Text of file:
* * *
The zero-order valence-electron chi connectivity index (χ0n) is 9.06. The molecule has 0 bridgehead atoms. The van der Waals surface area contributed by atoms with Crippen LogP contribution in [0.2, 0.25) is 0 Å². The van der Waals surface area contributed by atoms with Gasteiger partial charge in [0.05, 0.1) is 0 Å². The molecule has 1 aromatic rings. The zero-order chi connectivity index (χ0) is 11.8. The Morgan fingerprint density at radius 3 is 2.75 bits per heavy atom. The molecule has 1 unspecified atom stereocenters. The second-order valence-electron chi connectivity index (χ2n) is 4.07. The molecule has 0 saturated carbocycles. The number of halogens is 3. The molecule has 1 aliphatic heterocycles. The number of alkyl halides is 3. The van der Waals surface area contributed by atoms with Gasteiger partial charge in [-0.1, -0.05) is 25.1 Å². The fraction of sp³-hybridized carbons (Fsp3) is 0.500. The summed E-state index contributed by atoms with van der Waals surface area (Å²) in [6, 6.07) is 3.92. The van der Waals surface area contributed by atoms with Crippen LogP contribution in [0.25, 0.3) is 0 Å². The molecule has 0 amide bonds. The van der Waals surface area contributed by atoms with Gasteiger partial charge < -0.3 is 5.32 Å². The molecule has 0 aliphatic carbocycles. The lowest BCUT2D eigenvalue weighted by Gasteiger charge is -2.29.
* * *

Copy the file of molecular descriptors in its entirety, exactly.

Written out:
The zero-order valence-electron chi connectivity index (χ0n) is 9.06. The molecule has 0 bridgehead atoms. The van der Waals surface area contributed by atoms with Crippen LogP contribution in [0.2, 0.25) is 0 Å². The van der Waals surface area contributed by atoms with Gasteiger partial charge in [0.05, 0.1) is 0 Å². The molecule has 1 aromatic rings. The zero-order chi connectivity index (χ0) is 11.8. The Morgan fingerprint density at radius 3 is 2.75 bits per heavy atom. The molecule has 1 unspecified atom stereocenters. The second-order valence-electron chi connectivity index (χ2n) is 4.07. The molecule has 0 saturated carbocycles. The number of halogens is 3. The molecule has 1 aliphatic heterocycles. The number of alkyl halides is 3. The van der Waals surface area contributed by atoms with Gasteiger partial charge in [-0.1, -0.05) is 25.1 Å². The fraction of sp³-hybridized carbons (Fsp3) is 0.500. The summed E-state index contributed by atoms with van der Waals surface area (Å²) in [6, 6.07) is 3.92. The van der Waals surface area contributed by atoms with Crippen LogP contribution in [0.25, 0.3) is 0 Å². The molecule has 0 amide bonds. The van der Waals surface area contributed by atoms with Gasteiger partial charge < -0.3 is 5.32 Å². The molecule has 0 aliphatic carbocycles. The lowest BCUT2D eigenvalue weighted by Gasteiger charge is -2.29.